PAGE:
It's a common literary trope, but moths really are attracted to the flame. And that usually goes poorly for the insect, with death a common outcome – either by burning or by predators that use the light source as a buffet table. As humans occupy an increasing share of the planet, we are lighting up ever more portions of the night sky, which may affect nocturnal species like moths that are attracted to light. Swiss researchers Florian Altermatt and Dieter Ebert, based in Zürich and Basel, thought that moths may be able to evolve changes in their behaviour to resist anthropological changes in light conditions. As artificial light can be so dangerous to moths, they hypothesized that moths from areas with bright lights at night might be less attracted to lethal light than moths from dark areas as a result of evolutionary changes in their behaviour.

To test this, the researchers set out collecting young caterpillars of the ermine moth Yponomeuta cagnagella from cities and towns in Switzerland and France that varied in their night-time light levels. They reared these caterpillars to adult moths in a laboratory where all the animals received the same light levels. They then set up an indoor flight cage with a light trap at one end, left the moths overnight to flutter to the light, and counted how many were collected by the trap in the morning to test how attracted to the light the moths were.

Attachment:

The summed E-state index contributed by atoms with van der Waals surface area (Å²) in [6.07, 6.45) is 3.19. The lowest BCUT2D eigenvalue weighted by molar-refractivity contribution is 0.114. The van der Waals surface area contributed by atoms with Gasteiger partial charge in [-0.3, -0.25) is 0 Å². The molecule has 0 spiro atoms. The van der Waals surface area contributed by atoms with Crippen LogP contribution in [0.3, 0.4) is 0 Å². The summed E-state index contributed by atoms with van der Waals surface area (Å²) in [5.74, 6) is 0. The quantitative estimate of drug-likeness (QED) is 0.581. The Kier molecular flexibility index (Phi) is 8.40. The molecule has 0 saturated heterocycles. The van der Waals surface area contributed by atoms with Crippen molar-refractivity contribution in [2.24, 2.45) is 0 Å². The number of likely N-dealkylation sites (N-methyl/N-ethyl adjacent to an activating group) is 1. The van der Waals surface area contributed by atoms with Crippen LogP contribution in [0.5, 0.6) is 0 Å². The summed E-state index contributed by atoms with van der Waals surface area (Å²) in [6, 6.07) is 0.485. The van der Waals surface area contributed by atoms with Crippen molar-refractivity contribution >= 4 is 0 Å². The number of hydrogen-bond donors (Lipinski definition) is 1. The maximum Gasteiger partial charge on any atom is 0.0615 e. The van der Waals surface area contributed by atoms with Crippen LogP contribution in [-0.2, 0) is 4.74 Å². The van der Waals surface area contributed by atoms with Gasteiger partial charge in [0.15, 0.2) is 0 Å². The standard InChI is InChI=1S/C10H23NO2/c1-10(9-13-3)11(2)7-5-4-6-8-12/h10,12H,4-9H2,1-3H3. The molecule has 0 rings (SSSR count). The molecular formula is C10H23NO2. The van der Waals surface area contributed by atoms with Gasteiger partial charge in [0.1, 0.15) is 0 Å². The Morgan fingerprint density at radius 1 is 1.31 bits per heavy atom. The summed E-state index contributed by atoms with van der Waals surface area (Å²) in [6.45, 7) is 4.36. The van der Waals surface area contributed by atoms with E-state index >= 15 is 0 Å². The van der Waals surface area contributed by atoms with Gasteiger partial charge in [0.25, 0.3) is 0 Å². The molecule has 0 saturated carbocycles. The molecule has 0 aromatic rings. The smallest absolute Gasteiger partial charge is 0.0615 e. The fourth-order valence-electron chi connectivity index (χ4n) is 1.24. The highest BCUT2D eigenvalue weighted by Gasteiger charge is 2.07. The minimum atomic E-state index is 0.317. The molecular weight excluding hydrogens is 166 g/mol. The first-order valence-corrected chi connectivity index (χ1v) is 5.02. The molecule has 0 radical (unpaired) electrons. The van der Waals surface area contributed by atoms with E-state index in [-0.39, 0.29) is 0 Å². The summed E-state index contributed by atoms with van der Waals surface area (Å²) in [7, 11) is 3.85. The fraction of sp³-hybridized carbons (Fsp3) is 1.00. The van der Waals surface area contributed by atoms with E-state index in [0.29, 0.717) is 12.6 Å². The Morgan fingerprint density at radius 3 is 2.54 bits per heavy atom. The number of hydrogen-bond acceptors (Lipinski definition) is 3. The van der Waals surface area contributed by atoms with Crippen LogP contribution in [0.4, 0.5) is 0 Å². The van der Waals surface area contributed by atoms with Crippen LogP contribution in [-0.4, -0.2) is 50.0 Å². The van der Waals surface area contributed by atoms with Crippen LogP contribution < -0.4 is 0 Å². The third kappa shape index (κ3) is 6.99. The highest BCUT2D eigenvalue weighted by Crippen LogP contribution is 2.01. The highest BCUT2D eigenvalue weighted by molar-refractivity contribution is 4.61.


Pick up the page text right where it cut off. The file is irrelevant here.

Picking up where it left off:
The duo found that female moths were much less likely to be trapped than male moths and that, in agreement with their hypothesis, moths from bright areas were much less likely to be trapped than moths from dark areas. This suggests that the moths from bright areas have undergone selection to avoid lethal bright city lights. As the researchers had collected the moths as young caterpillars, they think this response must be a genetic difference, rather than a difference in light exposure during development.

Altermatt and Ebert suggest this might be good news for moths and other nocturnal insects. If insects can evolve reduced attraction to light, perhaps light pollution won't be as dangerous for these species. But they caution that their results also show that as light pollution has caused systematic changes in animal behaviour to evolve, it may take several generations before moths see the benefits of efforts to reduce light pollution. In addition, it is unclear how the reduction in attraction of the moths to light might impact the insect's ecology. Our light pollution has taught the moth to avoid the flame, but perhaps at a cost.

Reduced flight-to-light behaviour of moth populations exposed to long-term urban light pollution
Biol. Lett.